Dear City Councilors, TPAC Committee members, Mr. Aspell,
Having lived in Concord the past 31 years and in Boscawen 15 years before that, and in Concord one year before that, I feel I have a good understanding of the community. I served 9 years on the Concord Board of Education and have been involved with numerous not-for-profit organizations in the community as well as the Concord Chamber of Commerce. I commuted to Manchester for 25 years for my profession and am certainly familiar with the stretch of I-93 and all the exits involved in NHDOT’s widening etc. proposal. I worked in downtown Concord the last ten years of my professional working life.
share some thoughts because I will be unable to attend the August 25 meeting when public
comment will be taken. Please make this letter part of the public record on this matter.
1. Why do we want more lanes for people to speed through Concord?
Traffic jams are the City’s friend—people will stop and come to downtown to get relief from sitting in their cars. That is all good for our downtown economy. I have no problem with redoing the exits and that, Gene McCarthy said, would in itself improve the flow of traffic. But we don’t need to widen the lanes for more cars to speed through our city in order to reach
a pinch point somewhere north of us. More lanes mean more traffic—the South End
already has traffic noise—do we need to make it worse for people? More lanes just
mean more cars and more traffic and in no time the traffic jam will be back. Then what?
Why are we doing this? These questions have been asked over an over. Am I beating a
dead horse? You can see examples of road widening effects all over the country. For
example, In Los Angeles the 405 was widened due to congestion and the amount of
traffic just increased. If you build it, they will come. And they will whizz right by
2. I hope that with all the planning the city has done over the years, you have carefully
considered how the I-93 project connects to the findings of these planning efforts. And
that you have refreshed yourselves on the goals of the city as articulated in the plans
and have thought about why those goals were articulated in the first place and how the
proposed changes to I-93 affect those goals. This is not a minor matter. I hope that all
those plans and studies haven’t been relegated to a drawer marked “plan done” and
then forgotten about. Here’s a list of plans I am aware of:
20/20 Vision for Concord, NH (2001)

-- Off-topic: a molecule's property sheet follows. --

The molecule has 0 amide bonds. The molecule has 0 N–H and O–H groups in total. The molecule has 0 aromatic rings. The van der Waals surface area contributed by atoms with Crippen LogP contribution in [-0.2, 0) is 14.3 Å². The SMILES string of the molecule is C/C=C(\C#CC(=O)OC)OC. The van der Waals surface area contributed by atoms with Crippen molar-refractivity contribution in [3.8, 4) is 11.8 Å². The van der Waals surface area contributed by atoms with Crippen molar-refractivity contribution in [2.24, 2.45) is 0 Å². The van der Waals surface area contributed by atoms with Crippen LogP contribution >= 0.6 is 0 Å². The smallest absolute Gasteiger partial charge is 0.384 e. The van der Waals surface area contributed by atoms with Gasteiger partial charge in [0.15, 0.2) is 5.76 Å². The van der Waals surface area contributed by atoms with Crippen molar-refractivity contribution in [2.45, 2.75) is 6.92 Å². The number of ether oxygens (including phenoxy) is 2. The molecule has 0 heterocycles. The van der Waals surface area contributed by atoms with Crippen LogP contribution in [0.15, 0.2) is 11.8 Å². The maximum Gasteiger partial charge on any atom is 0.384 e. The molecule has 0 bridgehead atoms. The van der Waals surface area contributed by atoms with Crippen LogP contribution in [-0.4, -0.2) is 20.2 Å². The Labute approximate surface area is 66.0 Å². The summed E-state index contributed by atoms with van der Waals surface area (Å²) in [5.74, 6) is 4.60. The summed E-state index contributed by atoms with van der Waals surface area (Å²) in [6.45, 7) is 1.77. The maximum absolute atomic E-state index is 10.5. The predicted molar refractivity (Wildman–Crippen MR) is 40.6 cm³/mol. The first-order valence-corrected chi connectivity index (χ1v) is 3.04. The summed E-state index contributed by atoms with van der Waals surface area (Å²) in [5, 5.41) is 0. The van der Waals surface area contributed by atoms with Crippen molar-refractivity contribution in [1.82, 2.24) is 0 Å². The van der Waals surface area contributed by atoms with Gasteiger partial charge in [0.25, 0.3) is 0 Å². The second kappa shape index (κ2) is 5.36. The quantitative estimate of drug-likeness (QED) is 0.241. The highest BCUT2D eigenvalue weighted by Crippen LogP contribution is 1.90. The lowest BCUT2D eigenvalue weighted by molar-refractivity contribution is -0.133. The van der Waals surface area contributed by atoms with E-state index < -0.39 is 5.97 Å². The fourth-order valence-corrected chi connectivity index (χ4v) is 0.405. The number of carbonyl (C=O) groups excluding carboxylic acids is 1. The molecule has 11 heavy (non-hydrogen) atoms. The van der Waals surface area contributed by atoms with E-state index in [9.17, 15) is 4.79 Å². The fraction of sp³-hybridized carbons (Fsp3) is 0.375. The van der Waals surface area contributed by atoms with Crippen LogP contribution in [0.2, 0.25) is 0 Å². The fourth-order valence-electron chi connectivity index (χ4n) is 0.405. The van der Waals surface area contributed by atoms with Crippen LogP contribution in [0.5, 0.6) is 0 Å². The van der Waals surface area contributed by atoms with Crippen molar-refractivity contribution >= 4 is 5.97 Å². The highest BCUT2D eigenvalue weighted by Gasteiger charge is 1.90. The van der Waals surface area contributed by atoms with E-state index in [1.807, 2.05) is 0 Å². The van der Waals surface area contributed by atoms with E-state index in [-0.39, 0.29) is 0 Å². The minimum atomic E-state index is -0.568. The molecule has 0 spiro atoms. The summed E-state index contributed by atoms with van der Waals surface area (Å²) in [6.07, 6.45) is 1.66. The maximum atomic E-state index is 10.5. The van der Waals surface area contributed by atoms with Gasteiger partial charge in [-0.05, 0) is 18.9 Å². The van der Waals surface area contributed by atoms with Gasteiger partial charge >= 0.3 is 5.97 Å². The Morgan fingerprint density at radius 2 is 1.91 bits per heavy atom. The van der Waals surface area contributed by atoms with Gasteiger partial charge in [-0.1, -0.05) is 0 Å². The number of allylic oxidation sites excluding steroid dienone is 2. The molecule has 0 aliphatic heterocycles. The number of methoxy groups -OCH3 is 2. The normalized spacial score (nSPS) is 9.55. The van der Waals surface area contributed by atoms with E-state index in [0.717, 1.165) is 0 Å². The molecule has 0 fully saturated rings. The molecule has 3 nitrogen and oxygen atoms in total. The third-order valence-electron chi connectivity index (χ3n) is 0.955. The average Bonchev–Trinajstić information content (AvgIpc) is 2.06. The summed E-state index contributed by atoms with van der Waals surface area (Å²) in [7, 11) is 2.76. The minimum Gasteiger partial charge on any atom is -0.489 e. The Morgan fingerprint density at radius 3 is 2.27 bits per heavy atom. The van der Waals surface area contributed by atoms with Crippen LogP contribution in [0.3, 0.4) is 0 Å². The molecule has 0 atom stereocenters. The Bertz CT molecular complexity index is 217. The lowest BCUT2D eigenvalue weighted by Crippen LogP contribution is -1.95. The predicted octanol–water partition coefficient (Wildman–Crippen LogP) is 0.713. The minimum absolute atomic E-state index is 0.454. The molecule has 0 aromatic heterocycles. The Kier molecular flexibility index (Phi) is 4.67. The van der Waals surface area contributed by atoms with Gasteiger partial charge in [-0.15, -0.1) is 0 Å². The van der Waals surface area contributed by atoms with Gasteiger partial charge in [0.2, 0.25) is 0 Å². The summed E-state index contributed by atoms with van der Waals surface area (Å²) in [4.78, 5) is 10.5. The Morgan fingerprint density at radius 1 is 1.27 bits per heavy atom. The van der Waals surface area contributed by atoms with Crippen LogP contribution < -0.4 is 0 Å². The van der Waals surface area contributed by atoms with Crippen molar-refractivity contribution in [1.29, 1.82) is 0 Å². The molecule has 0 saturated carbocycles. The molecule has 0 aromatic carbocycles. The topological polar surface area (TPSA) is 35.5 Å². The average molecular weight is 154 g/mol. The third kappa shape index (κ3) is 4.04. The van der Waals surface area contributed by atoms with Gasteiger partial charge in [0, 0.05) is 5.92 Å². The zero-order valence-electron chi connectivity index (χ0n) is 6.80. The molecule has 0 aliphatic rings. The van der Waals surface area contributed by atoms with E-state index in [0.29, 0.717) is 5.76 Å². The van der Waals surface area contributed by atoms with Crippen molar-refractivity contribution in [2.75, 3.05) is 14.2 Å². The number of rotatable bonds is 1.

Master Plan 2030 (2008)
Bicycle Master Plan (2010)
Merrimack River Greenway Trail Feasibility Study (2010)
Concord’s New Front Door (2013)
Comprehensive Transportation Policy (2015)
Pedestrian Master Plan (2017
Do the NHDOT plans meet the goals of the city as articulated in these plans?
3. In particular I want to point out the Master Plan for 2030 (2008) which provides that an
important feature of the transportation-land use interface is a connection over I-93
from the “Opportunity Corridor” to the Merrimack River between exits 13 and 14. My
hope is that you will find the political will to follow the terms of the Master Plan. I
believe a deck park will accomplish this goal.
4. The Opportunity Corridor Master Plan (2005) provides that the Opportunity Corridor is
the City’s highest priority economic development effort with its focus on redevelopment
and an intensive mix of land uses (e.g. offices, retail, services, institutional, high density
residential, lodging). I know you are working on implementing these economic
development and land use initiatives. I believe a deck park will enhance at the very least
the residential aspect of such development. And it would attract more people to
downtown Concord in general.
5. I believe that Concord citizens all want Concord to be competitive and not just some
backwater town that happens to be the state capital because of historical circumstance.
The I-93 project is not just a transportation project. This project should improve the
Concord experience for people, businesses and land-use. It is a project that is very
important to our city’s image. We want to improve that image many people get as they
drive by us on the highway. We want to be seen as innovative rather than stagnant.
Furthermore, the project will affect the quality of life in Concord as well as our